The Power of Imagination: Diversity and the Education of Lawyers and Judges
Law Review Article
access to justice, student diversity impact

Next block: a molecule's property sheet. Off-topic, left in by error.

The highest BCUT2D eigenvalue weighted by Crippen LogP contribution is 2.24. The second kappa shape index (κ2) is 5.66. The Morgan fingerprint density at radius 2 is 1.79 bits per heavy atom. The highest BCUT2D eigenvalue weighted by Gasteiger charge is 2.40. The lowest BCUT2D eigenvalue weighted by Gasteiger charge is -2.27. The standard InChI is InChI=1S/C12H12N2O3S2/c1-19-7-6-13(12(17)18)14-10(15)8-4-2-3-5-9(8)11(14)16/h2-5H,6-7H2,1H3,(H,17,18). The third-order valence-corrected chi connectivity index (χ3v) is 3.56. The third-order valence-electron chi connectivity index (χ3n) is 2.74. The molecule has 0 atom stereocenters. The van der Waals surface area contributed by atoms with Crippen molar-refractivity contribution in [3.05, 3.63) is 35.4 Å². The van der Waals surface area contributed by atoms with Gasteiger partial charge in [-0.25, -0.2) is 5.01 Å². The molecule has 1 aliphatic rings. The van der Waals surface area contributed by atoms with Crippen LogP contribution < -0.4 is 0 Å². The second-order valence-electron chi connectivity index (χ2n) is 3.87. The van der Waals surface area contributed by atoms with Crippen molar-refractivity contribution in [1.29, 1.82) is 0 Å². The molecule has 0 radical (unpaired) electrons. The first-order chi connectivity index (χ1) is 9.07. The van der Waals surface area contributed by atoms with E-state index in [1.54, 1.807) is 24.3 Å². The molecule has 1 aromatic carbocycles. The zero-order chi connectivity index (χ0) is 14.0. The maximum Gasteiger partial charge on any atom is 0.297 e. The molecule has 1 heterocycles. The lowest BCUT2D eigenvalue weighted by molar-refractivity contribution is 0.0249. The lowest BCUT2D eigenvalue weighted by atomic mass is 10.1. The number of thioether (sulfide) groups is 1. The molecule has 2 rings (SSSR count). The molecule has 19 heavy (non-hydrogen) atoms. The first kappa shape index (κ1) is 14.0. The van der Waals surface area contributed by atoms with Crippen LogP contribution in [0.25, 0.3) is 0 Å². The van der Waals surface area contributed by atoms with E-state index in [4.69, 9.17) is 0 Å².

Although there are persuasive arguments for the benefits of diversity throughout higher education, a particularly compelling argument can be made for diversity in legal education, based on the distinctive mission, concerns, and pedagogy of legal education. In making that argument, this paper takes seriously Justice O’Connor’s insight in Grutter v. Bollinger, 539 U.S. 306 (2003), that “context matters” when courts consider the constitutionality of race-conscious admissions programs, as well as Justice Powell’s thoughtful reflections on the particular aims of professional education in Regents of the University of California v. Bakke, 438 U.S. 265 (1978). Legal education was the immediate context involved in Grutter, of course, but Justice O’Connor mainly focused on the context of higher education more generally. As the value of diversity continues to be questioned across the board, this paper suggests that Justice O’Connor’s insight might be further developed, so that more carefully tailored arguments can be made with respect to the value of diversity in specific educational contexts. In the case of legal education, the paper suggests, a strong argument for diversity may be made specifically in terms of the work that lawyers and judges do. Whether in litigation or in transactional work, the effective lawyer is one who is capable of understanding and appreciating the values, motivations, and interests of the other parties, as well as those of his or her client. The effective lawyer must also be able to understand how the other parties’ values, motivations, and interests relate to those of his or her client, and the effective lawyer must be able to counsel and otherwise represent his or her client in accordance with that knowledge. If anything, it is even more essential that judges be able to understand and appreciate the values, motivations, and values of those who are unlike themselves in every way. Effective lawyering and judging therefore requires professional imagination and judgment, the cultivation of which must begin in law school and requires above all that students be encouraged to see the kinds of issues they will confront in practice from the perspectives of others. That does not come easily or naturally. As this paper suggests, it requires a certain kind of educational experience in which students are actively exposed to a diversity of ideas and considerations, and a diverse student body is critically important to that educational process.